Apoptosis of both CD4 and CD8 T cells has been observed within cutaneous lesions in human leishmaniasis (Bertho et al. 2000), as well as in lymph nodes from mice infected with L. major (Desbarats et al. 2000). Apoptosis contributes to T cell anergy to Leishmania amazonensis antigens (Pinheiro et al. 2004), but the mechanisms involved in T cell death in cutaneous leishmaniasis are not known.

T cell apoptosis can be mediated by intrinsic pathway involving growth factor deprivation and caspase-9 activation (Alves et al. 2007). By contrast, activation-induced cell death (AICD) occurs upon induction ofFas Ligand (FasL) expression, interaction with death receptor Fas and recruitment of caspase-8 (Lenardo et al. 1999, Krammer 2000). Caspase-8 is also involved in T cell signaling for proliferation, IL-2 production and development of CD8 T cell memory (Alam et al. 1999, Kennedy et al. 1999, Chun et al. 2002, Wu et al. 2004).

We investigated the role of caspase-8 in T-cellapoptosis and control of cytokine responses in draininglymph nodes upon L. major infection. Activation-induced T cell death occurs in both CD4 and CD8 T cells from infected mice. Nonetheless, inhibitors of FasL, caspase-8 or caspase-9 did not affect T cell apoptosis, whereas caspase-8 inhibition reduced IFN-g expression upon stimulation of T cells. These results suggest that caspase-8 activity may be required in the development of protective immune responses to Leishmania infection.

MATERIALS AND METHODS

MICE AND L. major INFECTION

Female C57BL/6 mice were obtained from the Federal University of Rio de Janeiro. L. major LV39 isolated from BALB/c mice were cultured in Schneider's medium at 28°C during 4 days and used at the stationary phase of the culture. Mice, aging 7-9 wk, were infected in the left hind footpad with sc injection of 3 ×106 metacyclic promastigotes/30 µL. Mice were killed during the acute phase at 2, 6, and 13 weeks post infection. All experiments and animal handling were conducted according to approved institutional protocols.

CELL SUSPENSIONS AND CULTURES

Cells were obtained from draining (popliteal) lymphnodes from infected mice or from a pool of inguinal and popliteal lymph nodes from normal mice. Cells were re-suspended in DMEM (Invitrogen Life Technologies), supplemented with 2 mM glutamine, 5 ×10-5 M 2-ME, 10 µg/mL gentamicin, 1 mM sodium pyruvate, 0.1 mM MEM nonessential amino acids, and 10 mM HEPES plus 10% FBS (Invitrogen Life Technologies). Cells (1 ×106/0.5mL) were cultured in duplicate in medium only or stimulated with 10 µg/mL plate-bound anti-CD3 (mAb 2C11; BD Pharmingen) in 48-well vessels. Cultures were set at 37°C and 7% CO in a humid atmosphere for 24 h. In some experiments, cells were activated with anti-CD3 and incubated with 10 µg/ mL anti-FasL (clone MFL3) or IgG control mAb (BD Pharmingen), or with 40 µM of caspase-8 inhibitor zIETD (zIETD-fmk: benzyl-oxycarbonyl-Ile-Glu(OMe)-Thr-Asp(OMe)-fluoromethyl ketone), or caspase-9 inhibitor zLEHD (zLEHD-fmk: benzyl-oxycarbonyl-Leu-Glu(OMe)-His-Asp(OMe)-fmk) from Enzyme System Products, or 0.4% DMSO as stock diluent control. Apoptosis was evaluated in T cell subsets by flow cytometry as described below.

FLOW CYTOMETRY

Fresh or cultured cells were washed in sorting buffer (containing 2% FBS) and incubated with anti-CD16/CD32 for Fc blocking, followed by staining with allophycocyanin-labeled anti-CD8 or anti-CD4 for 30 min at 4°C. All mAbs used in flow cytometry are from BD Pharmingen. For apoptosis detection, cells were washed to remove excess of surface staining reagents, and then stained with FITC-annexin V (apoptosis detection kit; R&D Systems) for 20 min at room temperature in annexin buffer or with 7-AAD, which was added just prior to flow cytometry. Cells were also stained with FITC-labeled anti-CD44 as a marker for T cell activation. Cells were washed and acquired on a FACSCalibur system, by using Cell quest software (BD Biosciences). For analysis, FlowJo software was used (TreeStar).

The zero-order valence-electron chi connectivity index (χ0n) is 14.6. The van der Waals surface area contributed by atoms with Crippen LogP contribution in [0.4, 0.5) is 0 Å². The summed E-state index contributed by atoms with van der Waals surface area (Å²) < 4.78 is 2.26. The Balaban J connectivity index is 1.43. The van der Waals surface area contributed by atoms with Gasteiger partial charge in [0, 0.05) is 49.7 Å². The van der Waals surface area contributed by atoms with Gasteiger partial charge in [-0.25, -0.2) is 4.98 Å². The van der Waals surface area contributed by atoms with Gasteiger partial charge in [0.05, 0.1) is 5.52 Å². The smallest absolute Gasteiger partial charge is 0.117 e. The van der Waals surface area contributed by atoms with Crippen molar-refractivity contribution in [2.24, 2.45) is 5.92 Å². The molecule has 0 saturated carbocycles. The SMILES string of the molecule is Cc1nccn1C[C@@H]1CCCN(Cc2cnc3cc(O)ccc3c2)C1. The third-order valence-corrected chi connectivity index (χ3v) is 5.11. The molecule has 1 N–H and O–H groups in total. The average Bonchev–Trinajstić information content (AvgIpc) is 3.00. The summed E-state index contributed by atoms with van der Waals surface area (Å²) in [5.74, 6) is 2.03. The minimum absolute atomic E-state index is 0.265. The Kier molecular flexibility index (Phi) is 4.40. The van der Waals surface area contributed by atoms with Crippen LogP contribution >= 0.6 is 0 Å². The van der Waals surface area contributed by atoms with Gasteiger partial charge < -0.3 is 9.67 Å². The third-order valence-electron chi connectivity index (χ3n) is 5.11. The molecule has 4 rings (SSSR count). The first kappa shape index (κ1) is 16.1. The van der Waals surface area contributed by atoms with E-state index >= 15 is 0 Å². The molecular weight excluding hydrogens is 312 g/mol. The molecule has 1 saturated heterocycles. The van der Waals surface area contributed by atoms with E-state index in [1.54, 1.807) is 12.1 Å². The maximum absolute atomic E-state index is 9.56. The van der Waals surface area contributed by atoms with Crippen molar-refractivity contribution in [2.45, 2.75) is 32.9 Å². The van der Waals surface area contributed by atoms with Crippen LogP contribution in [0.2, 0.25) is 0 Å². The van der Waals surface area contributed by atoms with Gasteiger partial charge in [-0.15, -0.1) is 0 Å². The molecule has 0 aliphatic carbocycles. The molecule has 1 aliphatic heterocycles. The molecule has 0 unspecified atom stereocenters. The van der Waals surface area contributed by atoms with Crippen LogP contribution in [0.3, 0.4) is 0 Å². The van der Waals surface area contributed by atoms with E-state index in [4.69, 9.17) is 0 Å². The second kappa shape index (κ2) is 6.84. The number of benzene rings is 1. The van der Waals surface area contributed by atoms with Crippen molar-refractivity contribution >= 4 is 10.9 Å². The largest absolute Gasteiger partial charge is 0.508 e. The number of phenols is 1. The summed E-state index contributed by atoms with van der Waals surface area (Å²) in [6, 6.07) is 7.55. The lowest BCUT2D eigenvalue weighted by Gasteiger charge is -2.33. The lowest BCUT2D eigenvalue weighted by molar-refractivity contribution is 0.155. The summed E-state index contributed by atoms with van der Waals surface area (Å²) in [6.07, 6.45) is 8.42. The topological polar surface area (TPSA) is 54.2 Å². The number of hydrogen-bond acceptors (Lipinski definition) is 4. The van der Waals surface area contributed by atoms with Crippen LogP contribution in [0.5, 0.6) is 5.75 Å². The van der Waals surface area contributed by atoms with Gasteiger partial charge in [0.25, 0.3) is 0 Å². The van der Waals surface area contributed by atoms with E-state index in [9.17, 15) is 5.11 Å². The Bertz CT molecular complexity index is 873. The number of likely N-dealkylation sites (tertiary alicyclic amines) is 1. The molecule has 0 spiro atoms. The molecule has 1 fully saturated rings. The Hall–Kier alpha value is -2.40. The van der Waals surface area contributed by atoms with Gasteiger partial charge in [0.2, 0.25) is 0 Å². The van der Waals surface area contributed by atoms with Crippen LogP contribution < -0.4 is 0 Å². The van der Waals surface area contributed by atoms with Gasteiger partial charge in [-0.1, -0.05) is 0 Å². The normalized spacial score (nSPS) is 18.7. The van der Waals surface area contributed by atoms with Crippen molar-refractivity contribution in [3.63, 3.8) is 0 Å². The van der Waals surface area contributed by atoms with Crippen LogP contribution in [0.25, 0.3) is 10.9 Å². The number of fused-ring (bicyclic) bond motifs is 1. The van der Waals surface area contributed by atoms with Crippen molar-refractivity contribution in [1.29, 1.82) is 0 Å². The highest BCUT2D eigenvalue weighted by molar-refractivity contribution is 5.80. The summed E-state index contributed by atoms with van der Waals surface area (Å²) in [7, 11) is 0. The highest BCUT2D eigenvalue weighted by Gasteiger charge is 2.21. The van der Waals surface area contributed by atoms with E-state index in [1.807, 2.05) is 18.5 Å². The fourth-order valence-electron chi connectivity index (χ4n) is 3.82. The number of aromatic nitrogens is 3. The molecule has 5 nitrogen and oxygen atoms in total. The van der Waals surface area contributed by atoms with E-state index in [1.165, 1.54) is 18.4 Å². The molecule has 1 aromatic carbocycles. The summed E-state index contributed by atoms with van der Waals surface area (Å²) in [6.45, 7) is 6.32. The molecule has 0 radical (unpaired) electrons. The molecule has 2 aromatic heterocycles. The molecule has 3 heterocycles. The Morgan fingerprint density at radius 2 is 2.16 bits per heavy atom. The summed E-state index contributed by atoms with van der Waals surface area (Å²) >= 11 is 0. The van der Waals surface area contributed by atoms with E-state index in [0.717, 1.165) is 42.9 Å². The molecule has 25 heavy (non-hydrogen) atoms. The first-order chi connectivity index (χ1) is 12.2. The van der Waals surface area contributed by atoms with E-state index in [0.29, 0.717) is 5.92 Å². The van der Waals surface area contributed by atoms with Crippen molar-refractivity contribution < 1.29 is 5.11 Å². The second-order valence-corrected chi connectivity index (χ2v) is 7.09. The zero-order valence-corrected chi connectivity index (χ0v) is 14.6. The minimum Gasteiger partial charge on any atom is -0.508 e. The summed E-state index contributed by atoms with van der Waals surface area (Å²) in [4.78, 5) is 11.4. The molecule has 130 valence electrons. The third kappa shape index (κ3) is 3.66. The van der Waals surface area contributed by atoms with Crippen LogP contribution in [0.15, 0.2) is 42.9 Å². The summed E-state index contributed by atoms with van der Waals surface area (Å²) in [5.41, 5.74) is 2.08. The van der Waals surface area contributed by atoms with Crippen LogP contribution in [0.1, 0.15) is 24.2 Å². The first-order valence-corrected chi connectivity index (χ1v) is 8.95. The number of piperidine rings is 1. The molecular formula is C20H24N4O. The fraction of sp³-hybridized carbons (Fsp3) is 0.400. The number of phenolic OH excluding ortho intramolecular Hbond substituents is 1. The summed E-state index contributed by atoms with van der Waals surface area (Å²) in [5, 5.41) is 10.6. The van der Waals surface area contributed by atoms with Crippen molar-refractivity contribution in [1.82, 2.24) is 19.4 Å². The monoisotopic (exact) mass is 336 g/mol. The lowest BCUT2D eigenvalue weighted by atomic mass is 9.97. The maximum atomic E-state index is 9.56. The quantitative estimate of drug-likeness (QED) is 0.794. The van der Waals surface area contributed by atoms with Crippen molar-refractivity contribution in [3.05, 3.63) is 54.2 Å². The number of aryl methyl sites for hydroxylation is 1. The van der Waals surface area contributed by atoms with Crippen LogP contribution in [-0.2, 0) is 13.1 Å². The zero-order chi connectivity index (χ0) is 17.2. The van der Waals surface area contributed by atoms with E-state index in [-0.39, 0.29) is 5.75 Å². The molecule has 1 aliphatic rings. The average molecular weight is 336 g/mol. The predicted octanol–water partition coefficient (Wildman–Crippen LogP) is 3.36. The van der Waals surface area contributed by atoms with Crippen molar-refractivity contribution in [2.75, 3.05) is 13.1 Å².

INTRACELLULAR CYTOKINES

Lymph node cells (1 ×106/0.5 mL) obtained from L. major-infected mice (2 wk upon infection) were cultured in 48 well plates with plate bound anti-CD3 (10 µg/mL) in the presence or absence of IL-4 (1 ng/mL), zIETD (40 µM) or 0.4% DMSO. Upon 72 h, PMA (10 ng/mL) and ionomycin (0.5 µg/mL) from Sigma were added to cultures. Some cultures were left without further stimulation. After 1 h, brefeldin A (10 µg/mL, Sigma) was added to all cells. Cells were collected upon 3 h, counted, stained, and analyzed by flow cytometry. For surface markers, cells were treated with allophycocyanin-labeled anti-CD8 or anti-CD4, washed, fixed and stained with PE-anti-IL-10 and FITC-anti-IFNg.

DATA ANALYSIS

Results are expressed as average and SEM in figures and the number (n) of animals per group was indicated in figure legend. For in vitro experiments, data are expressed as average of 2-3 determinations per treatment, in each of at least 3 repeat experiments, and significant differences detected in Student's t test were shown for p < 0.05 (*).

RESULTS

T CELL APOPTOSIS DURING L.major INFECTION

We infected B6 mice in the footpads with L. major and followed the onset of activation and apoptosis in T cells from draining (popliteal) lymph nodes. Increased expression of CD44 and staining with 7-AAD were assessed as markers of activation and apoptosis in T cells, respectively. We observed increased activation andapoptosis 6 wk upon L. major infection in both CD4 and CD8 T cells (Fig. 1). After 13 wk of infection, however, activation returned to baseline levels (Fig. 1A and B), whereas apoptosis remained elevated (Fig. 1C and D). We investigated the mechanisms of T cell apoptosis in vitro. Activation with anti-CD3 induced apoptosis in both CD4 and CD8 T cells from draining lymph nodes as early as 2 wk (Fig. 2A and B) upon infection with L. major. AICD was more evident in CD4 than in CD8 T cells upon 2 (Fig. 2A and B) or 6 (Fig. 2C and D) wk of infection. To investigate the role of Fas-death pathway, we treated T cell cultures with anti-FasL or control IgG antibody and assessed apoptosis by annexin V staining upon 24 h. Treatment with anti-FasL did not inhibit apoptosis induced upon T cell activation (Fig. 3A and B). To address whether caspase-8 or caspase-9 were involved in apoptosis, T cells were activated in the presence of caspase-8 (zIETD) or caspase-9 (zLEHD) inhibitor. Neither zIETD nor zLEHD inhibited AICD in T cells from L. major infection (Fig. 3C and D).